Now, Java is busted wide open beyond the Java Community Process, no matter what Sun says about the benefit of that community and the more than 300 Java Specification Requests that its members have contributed to the cause to try to improve Java. Java needs a process to steer what happens to the code–to be sure. But now, Java is larger than the JCP. It is now a free piece of intellectual property that anyone can take and modify–so long as they provide those modifications back to the community.
In short, Java can be improved by anyone and Java does not need Sun or any other vendor to live. Java now lives on the Internet, not inside of Sun’s walls. Just like OpenSolaris, OpenOffice, and OpenSparc. Given this, OpenJava would have been the obvious name for the whole set of Java-related projects.
By choosing the GPL v2 license, Sun has sidestepped the battle between Stallman and Moglen, who want people to move up to the proposed GPL v3 license, which has some digital rights protections and other features that not everyone–including Linus Torvalds, the creator of Linux–is happy about. During the announcement, someone sent in a statement by chat session that said IBM would have been happier with an Apache license, which it has used for a number of open source projects itself. “IBM is free to take its implementation and the technology it has created and go pursue whatever avenue it thinks is most appropriate,” said Schwartz. “This is what we in the Java community thought was the right answer. I find it a bit curious that IBM would oppose the GPL–this seems like an odd stance to take.” GPL v2 allows the widest and most immediate distribution of open source Java technologies, and Sun made the right call.
What Sun believes–and has demonstrated by its actions–is that volume ultimately drives value. “The entirety of our business is predicated on this network effect, even if people are not using Sun technology, because as we bring more people online, it drives a greater opportunity for Sun,” explained Schwartz. “It also happens to drive a greater opportunity for other players in the market. There is a rising tide, and it lifts all boats in that ocean of opportunity.”
While this is true, what is also true is that at just over 5 million Java developers worldwide, Sun is about halfway to a target it set many years ago for itself. The fact that Java was not open source was probably a factor in Microsoft’s decision to create an alternative, which we know as .NET, with its C# programming language and its Common Language Runtime environment, which is analogous to the Java Virtual Machine. As Linux has risen in prominence, the quasi-proprietary nature of Java meant it could not be co-mingled or, better still, tightly integrated into Linux. Once Microsoft was shut out of the Java development process, it didn’t want anything to do with Java, either. So the two only growing server platforms and the dominant desktop platform did not fully support Java in an integrated fashion–even if, technically speaking, you can obviously run Java on Linux and Windows.
“It is not OK to ship an exotic piece of technology and derive royalties from it,” said Schwartz. “Our strategy is to drive the network effect, to drive volume so we and our partners–and quite frankly, some of our competitors–can drive value in the marketplace.”
Only a vendor that believed it can implement open source technologies better than others and can provide the best support and service behind those products would take such a bold stance. But this is clearly Sun’s strategy, and one that will, if it succeeds in the market, call into question other ways of charging for IT products.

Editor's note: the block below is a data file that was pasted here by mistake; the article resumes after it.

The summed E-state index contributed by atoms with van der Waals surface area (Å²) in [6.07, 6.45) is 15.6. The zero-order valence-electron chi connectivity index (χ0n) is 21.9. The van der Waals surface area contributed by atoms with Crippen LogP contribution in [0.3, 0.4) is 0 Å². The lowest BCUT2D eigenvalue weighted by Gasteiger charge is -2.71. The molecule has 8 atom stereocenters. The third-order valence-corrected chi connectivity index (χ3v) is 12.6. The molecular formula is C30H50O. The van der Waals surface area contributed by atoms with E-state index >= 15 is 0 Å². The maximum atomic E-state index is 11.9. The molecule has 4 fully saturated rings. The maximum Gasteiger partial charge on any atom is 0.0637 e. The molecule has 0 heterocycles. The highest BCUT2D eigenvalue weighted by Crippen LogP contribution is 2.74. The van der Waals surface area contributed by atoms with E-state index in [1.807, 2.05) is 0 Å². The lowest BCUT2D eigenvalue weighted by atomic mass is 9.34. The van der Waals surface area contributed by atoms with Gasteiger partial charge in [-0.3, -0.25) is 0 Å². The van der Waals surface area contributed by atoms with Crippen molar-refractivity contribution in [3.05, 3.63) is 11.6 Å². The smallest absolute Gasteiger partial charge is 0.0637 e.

“It would not surprise me in the least to see a growing number of proprietary software companies express displeasure with the growing open source movement,” said Schwartz when asked about licensing issues and the Microsoft-Novell alliance announced a few weeks ago, which will see Microsoft selling SUSE Linux and Novell and Microsoft protecting each other with their respective patent portfolios. “I understand it presents a threat and a challenge to conventional business models,” said Schwartz, adding that Sun was doing everything it could to lower the barriers to the adoption of its technologies. “Those that are trying to defend their barriers are fighting freedom, and I wouldn’t want to be on the wrong side of that battle.”
Here is what Sun has actually done. Three components of the Java SE 5 platform–the Java HotSpot JVM, the Java programming language compiler, and the related JavaHelp software are all available under the GPL v2 at Java.net. To give you a sense of scope, Java SE has about 6 million lines of code, which is equivalent to the core Unix operating system. Scrubbing the code and cleaning up messy notes is what takes so long when taking a project open source.
In the first quarter of 2007, Sun will have a full buildable Java development kit, including JVMs and libraries. The Mobile and Embedded Community at Java.net will steer the Java ME products, which are in eight out of 10 cell phones in the world. The source code to Java ME is available now, and the Java Device Test Suite, which is used for compatibility testing, will be available later this year. On the Java EE front, the Project GlassFish implementation of the Java EE spec will still be available under the CDDL license, but is also available under the GPL v2 license. The GPL v2 version will be available in the first quarter of 2007. The OpenJDK project is where the open source version of NetBeans, Sun’s open source Java development kit, will live. NetBeans 5.5 was just announced this summer, and in the spring of 2007, a full Software Development Kit that anyone can compile from the open source.